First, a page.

The error in such thinking is not first its white supremacy, as this is just the logical conclusion of the deeper error which is failing to differentiate between the bad outcomes of individual choices and the persistent inequality of bad outcomes. In a racially equal world, there should be equal proportions between racial groups of geniuses and average minds, saints and sinners, CEOs and custodians. The likelihood of remaining poor if born into poverty must not be 1 in 3 for one group (blacks) and 1 in 14 for another (whites). One’s skin color must have nothing to do with the likelihood of one spending time in prison.
Given our history and our rhetorical protestations to the contrary, the persistence of racial inequality is an especially damning indictment of our nation and our governments. So too is the persistence of poverty; for it is the very presence of poverty that biblically indicts a people. The presence of poverty is a sign that the people and their governments have failed, not that poor people have failed.
Public Policy Ignorance
It is easy to see the consequences of bad choices. It is much less easy to see the consequences of bad or insufficient policies. However, a compelling case can be made that public policy has had much to do with creating and maintaining the poverty in our country. Unfortunately, most people have almost no knowledge of how these policies came to be and how they continue today. I will identify only three areas where this is clearly the case.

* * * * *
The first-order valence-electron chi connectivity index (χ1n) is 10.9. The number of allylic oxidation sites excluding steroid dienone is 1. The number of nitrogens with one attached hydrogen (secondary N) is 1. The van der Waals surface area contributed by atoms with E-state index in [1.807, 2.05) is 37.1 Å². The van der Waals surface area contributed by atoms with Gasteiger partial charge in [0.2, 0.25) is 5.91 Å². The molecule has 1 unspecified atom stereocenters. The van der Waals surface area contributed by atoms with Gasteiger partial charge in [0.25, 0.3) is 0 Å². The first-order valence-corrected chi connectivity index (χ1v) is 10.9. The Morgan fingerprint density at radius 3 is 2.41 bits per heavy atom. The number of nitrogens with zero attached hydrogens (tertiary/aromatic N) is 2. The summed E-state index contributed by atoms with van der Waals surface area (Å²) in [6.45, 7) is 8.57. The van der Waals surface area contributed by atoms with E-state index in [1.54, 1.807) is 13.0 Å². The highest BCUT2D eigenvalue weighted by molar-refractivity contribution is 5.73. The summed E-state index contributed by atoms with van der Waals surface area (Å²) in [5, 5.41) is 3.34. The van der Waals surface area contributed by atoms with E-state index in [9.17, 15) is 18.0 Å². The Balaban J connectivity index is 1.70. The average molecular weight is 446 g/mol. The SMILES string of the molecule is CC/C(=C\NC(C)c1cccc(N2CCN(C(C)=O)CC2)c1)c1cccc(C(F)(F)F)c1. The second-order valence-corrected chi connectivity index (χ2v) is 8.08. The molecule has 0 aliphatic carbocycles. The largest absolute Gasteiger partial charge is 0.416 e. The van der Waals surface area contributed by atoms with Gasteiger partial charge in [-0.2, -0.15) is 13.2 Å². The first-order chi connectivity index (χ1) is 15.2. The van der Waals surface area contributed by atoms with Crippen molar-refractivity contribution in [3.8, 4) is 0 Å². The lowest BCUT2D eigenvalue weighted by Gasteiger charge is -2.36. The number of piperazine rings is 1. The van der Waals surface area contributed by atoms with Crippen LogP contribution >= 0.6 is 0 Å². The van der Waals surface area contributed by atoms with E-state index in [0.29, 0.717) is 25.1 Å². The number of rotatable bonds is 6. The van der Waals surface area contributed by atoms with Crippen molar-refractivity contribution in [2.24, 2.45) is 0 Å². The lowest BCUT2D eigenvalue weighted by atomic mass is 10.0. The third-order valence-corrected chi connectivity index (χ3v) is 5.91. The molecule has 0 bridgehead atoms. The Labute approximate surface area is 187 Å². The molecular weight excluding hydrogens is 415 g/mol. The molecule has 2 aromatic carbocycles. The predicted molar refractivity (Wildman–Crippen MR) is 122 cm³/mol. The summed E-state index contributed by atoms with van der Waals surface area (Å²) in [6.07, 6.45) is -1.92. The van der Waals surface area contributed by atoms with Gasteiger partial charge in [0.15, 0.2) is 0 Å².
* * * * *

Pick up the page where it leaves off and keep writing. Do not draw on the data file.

1) The War on Drugs. The war on drugs represents the third wave of government sponsored evisceration of black communities (slavery, Jim Crow, war on drugs). After billions of dollars and countless deaths, this war has failed to make drugs more difficult to acquire. What it has done is devastate black communities and place an overwhelmingly disproportionate number of black individuals in prison, leaving them with felony drug records that will continue to reduce opportunities for them and their families. White America stands by and lets this destruction of black lives continue.